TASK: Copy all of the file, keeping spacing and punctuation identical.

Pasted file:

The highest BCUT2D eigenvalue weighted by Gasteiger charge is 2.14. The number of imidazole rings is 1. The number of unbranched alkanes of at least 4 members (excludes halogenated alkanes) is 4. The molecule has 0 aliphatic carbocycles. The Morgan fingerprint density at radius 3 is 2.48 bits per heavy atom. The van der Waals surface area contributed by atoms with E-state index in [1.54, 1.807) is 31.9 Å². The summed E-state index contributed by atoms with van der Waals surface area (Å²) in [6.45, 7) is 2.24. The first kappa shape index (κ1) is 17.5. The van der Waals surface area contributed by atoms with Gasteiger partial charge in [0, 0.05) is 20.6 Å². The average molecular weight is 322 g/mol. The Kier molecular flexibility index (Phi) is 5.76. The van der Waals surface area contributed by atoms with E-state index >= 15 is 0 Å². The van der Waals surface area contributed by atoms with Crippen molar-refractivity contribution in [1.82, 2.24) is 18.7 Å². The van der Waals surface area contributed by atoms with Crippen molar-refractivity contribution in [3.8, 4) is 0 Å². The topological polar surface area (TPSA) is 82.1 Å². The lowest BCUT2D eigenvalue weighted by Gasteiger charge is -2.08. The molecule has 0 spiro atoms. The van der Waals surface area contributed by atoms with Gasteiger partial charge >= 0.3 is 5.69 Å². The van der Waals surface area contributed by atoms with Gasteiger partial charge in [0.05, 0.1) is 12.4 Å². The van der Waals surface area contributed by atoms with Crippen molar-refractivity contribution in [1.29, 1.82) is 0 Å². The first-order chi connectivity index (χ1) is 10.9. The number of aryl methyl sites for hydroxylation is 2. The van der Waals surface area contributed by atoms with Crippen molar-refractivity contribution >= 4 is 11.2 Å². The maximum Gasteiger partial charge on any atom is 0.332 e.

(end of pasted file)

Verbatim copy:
The highest BCUT2D eigenvalue weighted by Gasteiger charge is 2.14. The number of imidazole rings is 1. The number of unbranched alkanes of at least 4 members (excludes halogenated alkanes) is 4. The molecule has 0 aliphatic carbocycles. The Morgan fingerprint density at radius 3 is 2.48 bits per heavy atom. The van der Waals surface area contributed by atoms with E-state index in [1.54, 1.807) is 31.9 Å². The summed E-state index contributed by atoms with van der Waals surface area (Å²) in [6.45, 7) is 2.24. The first kappa shape index (κ1) is 17.5. The van der Waals surface area contributed by atoms with Gasteiger partial charge in [0, 0.05) is 20.6 Å². The average molecular weight is 322 g/mol. The Kier molecular flexibility index (Phi) is 5.76. The van der Waals surface area contributed by atoms with E-state index >= 15 is 0 Å². The van der Waals surface area contributed by atoms with Crippen molar-refractivity contribution in [1.82, 2.24) is 18.7 Å². The van der Waals surface area contributed by atoms with Crippen molar-refractivity contribution in [3.8, 4) is 0 Å². The topological polar surface area (TPSA) is 82.1 Å². The lowest BCUT2D eigenvalue weighted by Gasteiger charge is -2.08. The molecule has 0 spiro atoms. The van der Waals surface area contributed by atoms with Gasteiger partial charge >= 0.3 is 5.69 Å². The van der Waals surface area contributed by atoms with Gasteiger partial charge in [0.05, 0.1) is 12.4 Å². The van der Waals surface area contributed by atoms with Crippen molar-refractivity contribution in [1.29, 1.82) is 0 Å². The first-order chi connectivity index (χ1) is 10.9. The number of aryl methyl sites for hydroxylation is 2. The van der Waals surface area contributed by atoms with Crippen molar-refractivity contribution >= 4 is 11.2 Å². The maximum Gasteiger partial charge on any atom is 0.332 e.